Running parallel to A Century of the Artist’s Studio is a free live studio experience for all visitors in galleries 5 and 6. Filled with artistic materials, activity prompts and inspirational objects donated by artists participating in London Open 2022 from their own studio spaces, The Living Studio draws upon the creative energy of contemporary artist studios and provides an opportunity for visitors to produce their own artistic responses. The space will be further activated through programming with local schools, community groups and families.

Arpillera, Alba Sanfeliu Paz Justicia Libertad Peace Justice Freedom


  • A Century of the Artist’s Studio 1920-2020 runs from 17 February – 29 May 2022
  • The idea for the exhibition originated from a proposal by art historians Giles Waterfield (1949-2016) and Dawn Ades. Led by Iwona Blazwick OBE, Director, Whitechapel Gallery, the research and themes of the exhibition have been developed over the past three years by a curatorial committee made up of Dawn Ades, Inês Costa, Richard Dyer, Hammad Nasar and Candy Stobbs.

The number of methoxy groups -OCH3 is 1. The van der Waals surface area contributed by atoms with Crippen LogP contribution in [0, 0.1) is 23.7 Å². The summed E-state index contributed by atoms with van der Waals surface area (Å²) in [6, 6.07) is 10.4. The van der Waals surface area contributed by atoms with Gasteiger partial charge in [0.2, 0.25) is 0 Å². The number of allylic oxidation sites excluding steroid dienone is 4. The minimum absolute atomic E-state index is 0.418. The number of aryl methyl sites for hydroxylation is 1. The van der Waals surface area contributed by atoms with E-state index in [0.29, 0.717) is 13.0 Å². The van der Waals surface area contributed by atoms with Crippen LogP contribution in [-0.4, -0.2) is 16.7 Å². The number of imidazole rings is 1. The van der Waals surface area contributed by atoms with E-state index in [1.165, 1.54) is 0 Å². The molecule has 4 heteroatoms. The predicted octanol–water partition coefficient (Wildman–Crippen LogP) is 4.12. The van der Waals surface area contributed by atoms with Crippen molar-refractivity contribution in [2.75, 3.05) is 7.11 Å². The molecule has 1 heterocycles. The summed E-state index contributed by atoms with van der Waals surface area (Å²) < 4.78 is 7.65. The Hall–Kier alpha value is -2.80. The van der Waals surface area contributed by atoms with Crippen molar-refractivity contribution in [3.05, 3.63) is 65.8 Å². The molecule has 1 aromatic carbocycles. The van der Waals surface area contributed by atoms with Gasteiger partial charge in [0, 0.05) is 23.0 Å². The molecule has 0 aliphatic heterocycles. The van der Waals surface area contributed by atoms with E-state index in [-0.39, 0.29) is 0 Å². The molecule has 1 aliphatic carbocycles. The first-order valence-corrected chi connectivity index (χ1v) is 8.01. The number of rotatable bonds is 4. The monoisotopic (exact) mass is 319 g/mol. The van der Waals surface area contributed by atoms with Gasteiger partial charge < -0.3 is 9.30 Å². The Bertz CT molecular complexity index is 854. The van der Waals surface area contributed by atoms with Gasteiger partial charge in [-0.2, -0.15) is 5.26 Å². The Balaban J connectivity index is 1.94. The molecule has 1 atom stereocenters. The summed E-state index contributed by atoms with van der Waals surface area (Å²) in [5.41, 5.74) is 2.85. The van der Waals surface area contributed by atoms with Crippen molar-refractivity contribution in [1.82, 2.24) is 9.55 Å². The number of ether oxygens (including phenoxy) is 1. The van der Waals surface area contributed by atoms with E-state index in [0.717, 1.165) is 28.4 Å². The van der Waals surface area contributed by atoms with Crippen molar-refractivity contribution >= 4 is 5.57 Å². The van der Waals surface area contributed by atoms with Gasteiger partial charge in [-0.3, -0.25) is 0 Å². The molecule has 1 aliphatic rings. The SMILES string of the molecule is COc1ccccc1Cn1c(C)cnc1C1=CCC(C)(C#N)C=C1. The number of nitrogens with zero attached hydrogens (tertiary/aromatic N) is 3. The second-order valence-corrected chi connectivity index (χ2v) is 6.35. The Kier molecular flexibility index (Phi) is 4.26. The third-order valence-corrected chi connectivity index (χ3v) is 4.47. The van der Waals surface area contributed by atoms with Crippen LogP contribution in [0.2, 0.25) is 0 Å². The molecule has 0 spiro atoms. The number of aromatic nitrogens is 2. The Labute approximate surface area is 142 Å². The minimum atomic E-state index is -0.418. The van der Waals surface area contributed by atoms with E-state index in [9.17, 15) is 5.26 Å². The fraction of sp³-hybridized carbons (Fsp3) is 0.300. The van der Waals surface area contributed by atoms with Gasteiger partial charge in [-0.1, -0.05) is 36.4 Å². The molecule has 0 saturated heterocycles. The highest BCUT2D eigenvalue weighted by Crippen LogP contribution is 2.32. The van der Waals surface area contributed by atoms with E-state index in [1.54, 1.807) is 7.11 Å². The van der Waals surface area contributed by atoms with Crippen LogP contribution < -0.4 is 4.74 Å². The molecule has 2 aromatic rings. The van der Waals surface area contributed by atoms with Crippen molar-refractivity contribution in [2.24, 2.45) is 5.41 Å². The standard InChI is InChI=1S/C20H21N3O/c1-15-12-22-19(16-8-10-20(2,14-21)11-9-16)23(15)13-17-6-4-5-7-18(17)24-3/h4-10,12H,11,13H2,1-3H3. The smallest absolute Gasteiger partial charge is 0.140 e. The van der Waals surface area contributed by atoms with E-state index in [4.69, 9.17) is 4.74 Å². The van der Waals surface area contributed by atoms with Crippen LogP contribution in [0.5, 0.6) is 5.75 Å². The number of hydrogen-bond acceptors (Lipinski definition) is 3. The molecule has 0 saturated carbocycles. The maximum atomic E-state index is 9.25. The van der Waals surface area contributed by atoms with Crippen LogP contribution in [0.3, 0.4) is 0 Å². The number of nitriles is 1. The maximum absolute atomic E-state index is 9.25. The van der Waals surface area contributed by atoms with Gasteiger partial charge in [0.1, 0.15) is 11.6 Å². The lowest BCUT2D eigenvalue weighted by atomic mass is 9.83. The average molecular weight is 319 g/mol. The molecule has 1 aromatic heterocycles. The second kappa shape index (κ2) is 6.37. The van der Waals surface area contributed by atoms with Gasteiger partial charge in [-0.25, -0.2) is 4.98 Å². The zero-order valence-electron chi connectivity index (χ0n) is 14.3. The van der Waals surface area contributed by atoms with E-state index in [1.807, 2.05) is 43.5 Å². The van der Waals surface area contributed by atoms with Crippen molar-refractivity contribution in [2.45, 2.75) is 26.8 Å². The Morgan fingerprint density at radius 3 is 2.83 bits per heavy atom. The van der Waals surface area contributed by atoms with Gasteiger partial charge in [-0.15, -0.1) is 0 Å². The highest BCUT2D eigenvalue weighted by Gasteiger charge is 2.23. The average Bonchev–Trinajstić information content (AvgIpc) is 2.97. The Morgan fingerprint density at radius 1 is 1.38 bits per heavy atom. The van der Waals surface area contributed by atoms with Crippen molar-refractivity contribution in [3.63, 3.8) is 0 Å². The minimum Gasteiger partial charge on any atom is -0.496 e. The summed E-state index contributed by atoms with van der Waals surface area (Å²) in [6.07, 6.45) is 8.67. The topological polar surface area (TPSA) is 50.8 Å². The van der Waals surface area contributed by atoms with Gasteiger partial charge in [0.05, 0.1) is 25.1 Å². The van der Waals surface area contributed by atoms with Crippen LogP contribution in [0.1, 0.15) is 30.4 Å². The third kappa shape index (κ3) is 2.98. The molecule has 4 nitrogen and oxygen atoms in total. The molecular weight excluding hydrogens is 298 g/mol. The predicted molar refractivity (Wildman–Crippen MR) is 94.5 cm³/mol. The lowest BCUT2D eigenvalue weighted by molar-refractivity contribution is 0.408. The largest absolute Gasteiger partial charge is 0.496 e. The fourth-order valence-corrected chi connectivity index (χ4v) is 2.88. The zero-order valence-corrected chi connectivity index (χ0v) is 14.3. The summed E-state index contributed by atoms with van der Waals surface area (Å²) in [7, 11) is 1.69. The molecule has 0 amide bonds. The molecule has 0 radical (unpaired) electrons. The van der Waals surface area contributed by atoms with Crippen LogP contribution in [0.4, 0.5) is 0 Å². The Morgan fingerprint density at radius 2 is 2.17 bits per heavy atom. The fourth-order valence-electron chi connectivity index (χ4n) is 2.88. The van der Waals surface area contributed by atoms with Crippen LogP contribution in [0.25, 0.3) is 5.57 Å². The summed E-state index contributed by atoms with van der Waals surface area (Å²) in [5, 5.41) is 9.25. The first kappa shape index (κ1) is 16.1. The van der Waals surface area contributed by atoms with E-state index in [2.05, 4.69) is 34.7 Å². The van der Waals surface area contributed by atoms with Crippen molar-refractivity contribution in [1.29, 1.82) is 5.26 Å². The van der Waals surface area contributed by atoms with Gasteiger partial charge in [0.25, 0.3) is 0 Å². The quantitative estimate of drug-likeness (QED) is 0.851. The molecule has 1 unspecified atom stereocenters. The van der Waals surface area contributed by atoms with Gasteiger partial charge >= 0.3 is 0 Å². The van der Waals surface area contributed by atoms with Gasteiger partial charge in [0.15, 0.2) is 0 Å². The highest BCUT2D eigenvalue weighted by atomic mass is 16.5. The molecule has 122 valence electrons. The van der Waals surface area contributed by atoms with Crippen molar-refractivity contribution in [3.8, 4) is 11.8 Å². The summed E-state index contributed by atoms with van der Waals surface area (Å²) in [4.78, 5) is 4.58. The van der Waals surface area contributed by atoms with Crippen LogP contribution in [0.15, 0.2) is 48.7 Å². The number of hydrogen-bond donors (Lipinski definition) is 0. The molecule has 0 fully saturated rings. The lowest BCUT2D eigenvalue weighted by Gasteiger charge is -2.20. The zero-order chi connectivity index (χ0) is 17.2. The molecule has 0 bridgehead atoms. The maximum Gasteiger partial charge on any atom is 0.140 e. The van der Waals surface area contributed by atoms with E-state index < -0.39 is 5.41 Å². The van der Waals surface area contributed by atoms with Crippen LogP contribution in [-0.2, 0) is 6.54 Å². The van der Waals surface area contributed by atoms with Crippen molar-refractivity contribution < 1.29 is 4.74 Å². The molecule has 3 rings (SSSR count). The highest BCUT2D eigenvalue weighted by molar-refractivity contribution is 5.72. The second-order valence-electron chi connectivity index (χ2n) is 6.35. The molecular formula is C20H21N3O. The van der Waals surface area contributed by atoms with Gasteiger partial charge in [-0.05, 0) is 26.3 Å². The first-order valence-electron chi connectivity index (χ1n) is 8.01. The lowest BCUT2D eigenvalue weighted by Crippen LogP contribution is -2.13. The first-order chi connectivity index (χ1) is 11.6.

• A fully illustrated catalogue with newly commissioned essays by writers including the Curatorial Committee will accompany the exhibition.
  • The exhibition is supported by Cockayne Grants for the Arts, London Community Foundation, Max Mara, Collezione Maramotti and Tavolozza Foundation.
  • Full alphabetical list of featured artists: Felicia Abban, Mequitta Ahuja, Darren Almond, Holly Antrum, Arpilleras Workshops, Frank Auerbach, Francis Bacon, Mirosław Bałka, Phyllida Barlow, Wilhelmina Barns-Graham, Vanessa Bell, Walead Beshty, Louise Bourgeois, Constantin Brâncusi, Geta Brătescu, Lisa Brice, Nikhil Chopra, Ha Bik Chuen, David Dawson, Marcel Duchamp, Inji Efflatoun, Tracey Emin, Rotimi Fani-Kayode, Peter Fischli & David Weiss, Helen Frankenthaler, Lucian Freud, Manisha Gera Baswani, Shadi Ghadirian, Alberto Giacometti, Antony Gormley, Rodney Graham, Duncan Grant, Andrew Grassie, Ramin Haerizadeh, Rokni Haerizadeh, & Hesam Rahmanian, Florence Henri, Barbara Hepworth, Roni Horn, Tehching Hsieh, William Kentridge, Edward Krasiński, Laboratoire Agit’Art, Maria Lassnig, Maud Lewis, Kim Lim, Maria Loizidou, Mateo López, Kerry James Marshall, John Mawurndjul, Paul McCarthy, Lisa Milroy, Henry Moore, Reinhard Mucha, Hans Namuth, Bruce Nauman, Pablo Picasso, Annie Ratti, Robert Rauschenberg, Armando Reverón, Martha Rosler, Dieter Roth, Egon Schiele, Carolee Schneeman, Gregor Schneider, Kurt Schwitters, Paul Mpagi Sepuya, Hassan Sharif, Anwar Jalal Shemza, Vivan Sundaram, Cindy Sherman, Frances Stark, Josef Sudek, Alina Szapocznikow, Wolfgang Tillmans, Jean Tinguely, Clifford Possum Tjapaltjarri, Suha Traboulsi, Raoul Ubac, Ian Wallace, Andy Warhol, Ai Weiwei, Paul Winstanley, Francesca Woodman, Li Yuan-chia.

Visitor Information

Gallery Admission: Free Opening times: Tuesday – Sunday, 11am – 6pm; First Thursdays, 11am – 9pm
Whitechapel Gallery, 77 – 82 Whitechapel High Street, London E1 7QX
T + 44 (0) 20 7522 7888 | E |